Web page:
Austin at SXSW 2014: Gabe Klinger, 'Double Play: James Benning and Richard Linklater'

Any documentary filmmaker will tell you that the process to make a film takes time. Filmmaker Gabe Klinger will tell you that the idea for his SXSW premiere film, Double Play: James Benning and Richard Linklater, was an idea that had been with him for many years.

Double Play examines the friendship between filmmakers James Benning and Richard Linklater. Klinger teamed up with local production company The Bear Media as well as the Austin Film Society to help bring this film to life. Through scenes filmed at Linklater's Bastrop home as well as archival footage, we as the audience can quietly observe these artists discussing their lives, art, and what it means to be a filmmaker.

I got the chance to ask Klinger a few questions via email before the film's debut this weekend. See what he has to say about how he approached these two filmmakers, as well as what his influences were in the process.

Slackerwood: What inspired you to go after these two artists specifically? What is your history with them? 

Gabe Klinger: I'll start with the second part of the question. James Benning is someone I met before I could even drink legally. He was introduced to me through mutual friends at the Buenos Aires Festival of Independent Cinema. I remember he took a garbage can lid, which in Buenos Aires have the round shape of a space helmet, and put it on his head and walked around with it. I remember thinking, "I like this guy.... I should see his films." At the time he had no patience for me. I would ask him lots of questions and he would kind of swat me away like a fly. I remember he once said, very dryly, "Go away." But I persisted and eventually he warmed up to me and we became great friends.

In late 2012 I was hanging out with James in Milwaukee and I saw a video titled Road Work made by a childhood friend of his that included a scene of James and Rick Linklater playing baseball at Rick's ranch in Bastrop. I wondered, "What could these two filmmakers, who are so different from one another on the surface, possibly have in common?" James said Rick was one of his oldest friends from the film scene, that Rick had programmed, oh, I think it was Landscape Suicide back in 1988 ... I went back home and I thought, "This would make a great interview piece if I could get these two guys in the same room."

I pitched it around and there were several magazines interested. I wrote to Linklater, who I had met in passing once or twice, and he responded positively to the idea. The three of us then made a plan to meet at the 2013 Berlinale after both James and Rick had premiered their new films -- separately, of course! -- on the same night. We got to talking and it occurred to me that this could work even better as a film.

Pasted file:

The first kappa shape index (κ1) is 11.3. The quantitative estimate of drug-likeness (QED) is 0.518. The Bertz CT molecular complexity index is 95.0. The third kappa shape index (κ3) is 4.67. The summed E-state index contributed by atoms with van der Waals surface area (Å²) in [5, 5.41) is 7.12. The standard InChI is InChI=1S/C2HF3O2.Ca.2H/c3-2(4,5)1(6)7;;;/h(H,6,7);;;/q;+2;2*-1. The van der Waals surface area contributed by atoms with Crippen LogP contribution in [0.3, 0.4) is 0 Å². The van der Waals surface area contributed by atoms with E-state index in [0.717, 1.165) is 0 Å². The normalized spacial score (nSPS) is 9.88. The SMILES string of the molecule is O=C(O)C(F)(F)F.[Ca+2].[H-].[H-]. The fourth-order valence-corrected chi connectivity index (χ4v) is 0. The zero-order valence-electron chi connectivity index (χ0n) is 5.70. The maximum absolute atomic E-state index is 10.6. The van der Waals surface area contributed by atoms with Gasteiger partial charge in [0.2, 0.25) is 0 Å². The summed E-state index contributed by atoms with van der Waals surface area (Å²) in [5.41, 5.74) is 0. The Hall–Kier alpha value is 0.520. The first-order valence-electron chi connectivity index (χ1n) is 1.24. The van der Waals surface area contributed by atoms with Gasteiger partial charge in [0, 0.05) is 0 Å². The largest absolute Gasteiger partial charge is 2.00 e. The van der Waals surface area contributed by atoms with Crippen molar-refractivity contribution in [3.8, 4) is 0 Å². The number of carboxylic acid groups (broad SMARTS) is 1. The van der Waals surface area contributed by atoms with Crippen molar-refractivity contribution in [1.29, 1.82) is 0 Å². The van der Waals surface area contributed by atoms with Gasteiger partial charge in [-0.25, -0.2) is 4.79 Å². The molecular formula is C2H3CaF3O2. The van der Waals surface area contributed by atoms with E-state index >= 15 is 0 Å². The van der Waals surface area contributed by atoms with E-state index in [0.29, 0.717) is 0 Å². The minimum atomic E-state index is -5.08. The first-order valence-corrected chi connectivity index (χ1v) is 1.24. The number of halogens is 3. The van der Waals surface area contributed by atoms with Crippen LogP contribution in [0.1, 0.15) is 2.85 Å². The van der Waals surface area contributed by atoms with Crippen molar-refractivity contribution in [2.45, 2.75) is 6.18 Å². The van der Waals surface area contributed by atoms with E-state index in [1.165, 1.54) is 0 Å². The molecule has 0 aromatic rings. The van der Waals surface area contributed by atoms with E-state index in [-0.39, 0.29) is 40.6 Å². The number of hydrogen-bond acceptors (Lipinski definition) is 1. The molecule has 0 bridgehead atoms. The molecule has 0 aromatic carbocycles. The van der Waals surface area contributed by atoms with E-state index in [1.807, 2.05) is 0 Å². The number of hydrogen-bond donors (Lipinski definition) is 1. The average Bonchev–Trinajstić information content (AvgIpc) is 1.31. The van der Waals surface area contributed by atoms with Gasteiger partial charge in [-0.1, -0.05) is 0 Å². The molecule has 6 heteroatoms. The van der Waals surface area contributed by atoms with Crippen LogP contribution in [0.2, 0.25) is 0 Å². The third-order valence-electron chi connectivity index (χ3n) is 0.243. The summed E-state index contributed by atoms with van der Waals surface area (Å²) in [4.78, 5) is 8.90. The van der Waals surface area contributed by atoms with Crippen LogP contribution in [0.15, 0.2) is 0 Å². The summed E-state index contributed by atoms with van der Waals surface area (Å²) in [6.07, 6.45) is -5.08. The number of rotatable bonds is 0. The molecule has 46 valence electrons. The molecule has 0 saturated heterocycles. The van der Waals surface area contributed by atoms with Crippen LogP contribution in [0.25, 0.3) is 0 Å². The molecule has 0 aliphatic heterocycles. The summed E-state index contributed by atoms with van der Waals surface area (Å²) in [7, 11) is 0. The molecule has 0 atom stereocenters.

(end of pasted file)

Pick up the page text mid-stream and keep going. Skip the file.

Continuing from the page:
But now I needed to find the money to afford to do it. I was going to Paris after Berlin and my friend Eugenio Renzi helped to put me in touch with André Labarthe, the legendary producer behind the 50 years running the French series on filmmaking Cinéma, de notre temps. I brought him a bottle of whiskey and pitched him the idea to do a double portrait -- "two filmmakers for the price of one!" -- and he went for it. With his TV contacts, Labarthe could get us a bit of initial funds for the production. So it was all coming together quite nicely. Rick, James and I all planned to meet in Austin that very April. OK, I'll stop here, as this is already pretty long winded. 

James and Rick (or "Rick James" as our crew like to call them) ended up having much more in common than I could have ever imagined. Their differences were pretty interesting, too. They did a fantastic job and were way more patient with me than I deserved. Our crew too. Everyone did such spotless work. I thought we could sustain a feature with the material that we had, so I got busy editing it. I never imagined there would be much of an audience, but we've been very lucky getting it into a lot of prestigious showcases, and in the spring and summer we'll be released in the U.S. and France. 

It must be an interesting process to ask two filmmakers to elaborate on their friendship for a film.  How did you go about it?